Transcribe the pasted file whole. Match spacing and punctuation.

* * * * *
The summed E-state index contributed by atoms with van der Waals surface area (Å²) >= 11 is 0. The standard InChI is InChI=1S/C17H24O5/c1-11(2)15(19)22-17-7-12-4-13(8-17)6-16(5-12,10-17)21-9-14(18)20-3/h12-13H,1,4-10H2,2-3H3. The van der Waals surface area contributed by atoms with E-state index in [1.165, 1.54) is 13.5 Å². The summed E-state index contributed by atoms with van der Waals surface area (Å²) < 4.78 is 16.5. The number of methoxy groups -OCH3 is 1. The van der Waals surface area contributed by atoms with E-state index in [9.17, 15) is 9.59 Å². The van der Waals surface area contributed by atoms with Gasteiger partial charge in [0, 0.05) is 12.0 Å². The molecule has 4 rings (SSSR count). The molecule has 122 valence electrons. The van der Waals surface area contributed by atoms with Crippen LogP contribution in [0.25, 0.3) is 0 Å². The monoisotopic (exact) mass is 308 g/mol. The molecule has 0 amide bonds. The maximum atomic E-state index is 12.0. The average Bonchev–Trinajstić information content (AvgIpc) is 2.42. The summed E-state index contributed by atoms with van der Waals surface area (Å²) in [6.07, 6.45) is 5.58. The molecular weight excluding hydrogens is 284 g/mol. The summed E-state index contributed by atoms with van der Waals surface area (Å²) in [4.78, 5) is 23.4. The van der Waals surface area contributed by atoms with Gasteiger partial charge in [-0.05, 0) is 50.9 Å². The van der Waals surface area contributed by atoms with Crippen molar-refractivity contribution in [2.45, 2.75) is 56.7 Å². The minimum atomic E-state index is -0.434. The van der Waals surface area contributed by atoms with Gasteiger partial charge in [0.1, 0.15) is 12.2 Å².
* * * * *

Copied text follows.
The summed E-state index contributed by atoms with van der Waals surface area (Å²) >= 11 is 0. The standard InChI is InChI=1S/C17H24O5/c1-11(2)15(19)22-17-7-12-4-13(8-17)6-16(5-12,10-17)21-9-14(18)20-3/h12-13H,1,4-10H2,2-3H3. The van der Waals surface area contributed by atoms with E-state index in [1.165, 1.54) is 13.5 Å². The summed E-state index contributed by atoms with van der Waals surface area (Å²) < 4.78 is 16.5. The number of methoxy groups -OCH3 is 1. The van der Waals surface area contributed by atoms with E-state index in [9.17, 15) is 9.59 Å². The van der Waals surface area contributed by atoms with Gasteiger partial charge in [0, 0.05) is 12.0 Å². The molecule has 4 rings (SSSR count). The molecule has 122 valence electrons. The van der Waals surface area contributed by atoms with Crippen LogP contribution in [0.25, 0.3) is 0 Å². The monoisotopic (exact) mass is 308 g/mol. The molecule has 0 amide bonds. The maximum atomic E-state index is 12.0. The average Bonchev–Trinajstić information content (AvgIpc) is 2.42. The summed E-state index contributed by atoms with van der Waals surface area (Å²) in [6.07, 6.45) is 5.58. The molecular weight excluding hydrogens is 284 g/mol. The summed E-state index contributed by atoms with van der Waals surface area (Å²) in [4.78, 5) is 23.4. The van der Waals surface area contributed by atoms with Gasteiger partial charge in [-0.05, 0) is 50.9 Å². The van der Waals surface area contributed by atoms with Crippen molar-refractivity contribution in [2.45, 2.75) is 56.7 Å². The minimum atomic E-state index is -0.434. The van der Waals surface area contributed by atoms with Gasteiger partial charge in [0.1, 0.15) is 12.2 Å².